A stones throw from The Condé Nast College, held in the former Foyle’s bookstore site off Charing Cross Road, Burberry’s Makers House returned for a second time this February. Famous for its gabardine trench coats and characteristic tartan pattern, Burberry was founded in1856 by an entrepreneurial 21-year-old drapers assistant, Thomas Burberry. Over the past decade, under the direction of Chief Creative, Christopher Bailey, Burberry has become synonymous with innovation and cutting edge digital retail. Their February 2017 collection is no exception.
Unconventional proportions, abstract deconstruction and a primitive muted color palette, employed in equal measure to both mens and womenswear, reflected the collection’s predominant inspiration, Henry Moore. The runway show, also held at the Makers House, was serenaded by Anna Calvi. A set, I found that compounded the impact and effectiveness of the collection as a whole, authentic and raw in it’s execution.
The shows finalé, an extensive collection of dramatic and intricately detailed capes, were displayed alongside Moore’s sculptures on the Makers House’s lower floor, attracting both fans of art and fashion alike. Upstairs, alongside a VR film which took the viewer into Moore’s studio, lay an elaborate visual explanation of the process behind the collection, including some of Moore’s early models and sketches.
Despite fashion often being thought of as transient, the influence of Henry Moore, as one of Britain’s most iconic sculptors, added a feeling of permanence to this collection. Representative of the traditionalist thread integral to Burberry’s brand, Moore enabled the collection to transcend both time and place. The dark bronze opulence of the sculptures provided added decorum to Burberry’s work, where simplicity and grandeur were displayed together seamlessly. Their juxtaposition against the beautifully adorned mannequins affords them, in turn, a freshness. Essentially Bailey has fostered a symbiotic relationship between Burberry and Moore, who coincidently was born in the same village (Castleford) as Burberry’s trench coats are produced.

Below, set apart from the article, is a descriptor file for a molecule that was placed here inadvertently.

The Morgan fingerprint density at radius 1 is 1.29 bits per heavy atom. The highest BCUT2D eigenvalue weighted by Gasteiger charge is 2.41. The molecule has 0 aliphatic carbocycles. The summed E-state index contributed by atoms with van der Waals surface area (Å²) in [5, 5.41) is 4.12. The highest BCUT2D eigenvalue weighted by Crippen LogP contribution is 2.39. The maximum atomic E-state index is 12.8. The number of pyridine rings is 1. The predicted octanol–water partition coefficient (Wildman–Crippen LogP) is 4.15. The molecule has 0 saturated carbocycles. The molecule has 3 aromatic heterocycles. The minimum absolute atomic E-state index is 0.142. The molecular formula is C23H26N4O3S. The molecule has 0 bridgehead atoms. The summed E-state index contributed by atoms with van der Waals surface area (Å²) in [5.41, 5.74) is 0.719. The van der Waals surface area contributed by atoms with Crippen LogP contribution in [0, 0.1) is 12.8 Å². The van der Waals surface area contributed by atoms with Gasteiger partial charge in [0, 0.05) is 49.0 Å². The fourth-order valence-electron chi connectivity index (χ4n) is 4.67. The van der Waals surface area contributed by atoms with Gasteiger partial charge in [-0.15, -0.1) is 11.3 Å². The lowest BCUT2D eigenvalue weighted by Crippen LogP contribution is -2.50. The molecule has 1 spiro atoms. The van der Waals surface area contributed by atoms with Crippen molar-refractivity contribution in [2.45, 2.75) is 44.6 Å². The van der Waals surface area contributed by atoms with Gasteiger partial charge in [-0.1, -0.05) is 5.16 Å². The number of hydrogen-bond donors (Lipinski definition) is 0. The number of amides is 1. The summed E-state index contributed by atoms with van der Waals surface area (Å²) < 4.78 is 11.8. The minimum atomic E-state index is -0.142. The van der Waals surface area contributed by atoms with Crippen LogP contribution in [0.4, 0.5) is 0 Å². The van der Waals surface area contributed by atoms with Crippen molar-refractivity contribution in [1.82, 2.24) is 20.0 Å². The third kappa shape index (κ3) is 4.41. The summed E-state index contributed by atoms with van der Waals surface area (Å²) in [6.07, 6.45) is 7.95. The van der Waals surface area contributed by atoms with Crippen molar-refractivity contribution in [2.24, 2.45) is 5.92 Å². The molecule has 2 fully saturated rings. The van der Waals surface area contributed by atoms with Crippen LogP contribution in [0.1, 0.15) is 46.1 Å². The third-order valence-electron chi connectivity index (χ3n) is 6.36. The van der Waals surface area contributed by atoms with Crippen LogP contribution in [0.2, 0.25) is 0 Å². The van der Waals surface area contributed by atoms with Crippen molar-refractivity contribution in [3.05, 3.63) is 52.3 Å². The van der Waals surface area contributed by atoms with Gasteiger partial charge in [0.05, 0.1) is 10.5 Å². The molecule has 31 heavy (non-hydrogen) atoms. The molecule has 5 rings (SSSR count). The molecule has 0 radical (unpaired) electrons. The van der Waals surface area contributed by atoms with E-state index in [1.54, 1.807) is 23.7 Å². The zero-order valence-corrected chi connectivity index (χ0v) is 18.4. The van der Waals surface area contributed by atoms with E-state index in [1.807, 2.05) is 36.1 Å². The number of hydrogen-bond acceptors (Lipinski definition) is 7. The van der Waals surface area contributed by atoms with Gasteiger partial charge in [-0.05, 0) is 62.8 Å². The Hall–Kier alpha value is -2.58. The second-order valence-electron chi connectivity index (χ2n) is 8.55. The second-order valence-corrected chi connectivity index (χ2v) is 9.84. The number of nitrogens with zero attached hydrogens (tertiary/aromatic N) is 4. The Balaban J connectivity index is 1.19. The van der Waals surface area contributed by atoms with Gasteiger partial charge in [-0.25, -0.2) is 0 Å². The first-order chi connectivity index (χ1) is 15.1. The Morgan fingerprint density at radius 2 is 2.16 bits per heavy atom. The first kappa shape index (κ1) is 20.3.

Unlike a normal retail environment which often provides a purely transactional experience, the Makers House offered a context to the collection, creating a narrative with the onlooker by illustrating the means through which Moore’s sculptures, and other less practiced parts of his life, influenced the collection. The silk dresses covered in paint splashes for instance, were inspired not by Moore’s work itself but by his resulting stained blue art robes. Bailey believes the Makers House affords individuals the ‘deeper relationship they want with, not just fashion, but with everything they are doing today.’
Moore’s sculptures, which are often simplified abstract depictions of the female body, seem particularly significant in the current climate. Female liberation and feminism as a whole, was a repetitively salient theme throughout other February ’17 collections. Comparatively, at brands such as Prabal Gurung and Dior, slogan T’s sent an arguably more overt message of protestation. Nonetheless, I viewed Moore’s sculptures as similarly effective, reflective of Burberry’s understated, pioneering and quintessentially British character.
The entire concept of the Makers House illustrates a very democratic means of showcasing collections. Sadly, the building housing Makers House is due to be demolished, thus this collection marks the last of its kind.
It has been said that Bailey is unsure how Burberry’s next collection will be displayed. However, I am in no doubt that it will be equally as exciting and that his uncompromising aesthetic will remain unfaltering.